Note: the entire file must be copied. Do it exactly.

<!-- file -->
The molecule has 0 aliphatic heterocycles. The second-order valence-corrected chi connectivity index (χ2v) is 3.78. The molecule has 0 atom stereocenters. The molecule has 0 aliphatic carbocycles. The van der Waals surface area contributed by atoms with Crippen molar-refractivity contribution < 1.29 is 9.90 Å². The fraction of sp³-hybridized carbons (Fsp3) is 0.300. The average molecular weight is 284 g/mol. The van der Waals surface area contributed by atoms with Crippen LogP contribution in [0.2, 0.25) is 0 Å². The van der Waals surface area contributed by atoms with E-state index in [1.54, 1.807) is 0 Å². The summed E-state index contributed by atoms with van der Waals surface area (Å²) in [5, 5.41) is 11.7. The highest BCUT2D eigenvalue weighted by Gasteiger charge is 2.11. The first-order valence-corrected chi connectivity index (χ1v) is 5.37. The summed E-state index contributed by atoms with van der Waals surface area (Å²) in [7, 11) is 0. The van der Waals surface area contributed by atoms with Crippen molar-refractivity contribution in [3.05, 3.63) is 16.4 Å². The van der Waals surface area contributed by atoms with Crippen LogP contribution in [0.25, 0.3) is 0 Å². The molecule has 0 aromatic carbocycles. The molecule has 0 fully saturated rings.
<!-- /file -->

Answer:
The molecule has 0 aliphatic heterocycles. The second-order valence-corrected chi connectivity index (χ2v) is 3.78. The molecule has 0 atom stereocenters. The molecule has 0 aliphatic carbocycles. The van der Waals surface area contributed by atoms with Crippen molar-refractivity contribution < 1.29 is 9.90 Å². The fraction of sp³-hybridized carbons (Fsp3) is 0.300. The average molecular weight is 284 g/mol. The van der Waals surface area contributed by atoms with Crippen LogP contribution in [0.2, 0.25) is 0 Å². The van der Waals surface area contributed by atoms with E-state index in [1.54, 1.807) is 0 Å². The summed E-state index contributed by atoms with van der Waals surface area (Å²) in [5, 5.41) is 11.7. The highest BCUT2D eigenvalue weighted by Gasteiger charge is 2.11. The first-order valence-corrected chi connectivity index (χ1v) is 5.37. The summed E-state index contributed by atoms with van der Waals surface area (Å²) in [7, 11) is 0. The van der Waals surface area contributed by atoms with Crippen molar-refractivity contribution in [3.05, 3.63) is 16.4 Å². The van der Waals surface area contributed by atoms with Crippen LogP contribution in [0.25, 0.3) is 0 Å². The molecule has 0 aromatic carbocycles. The molecule has 0 fully saturated rings.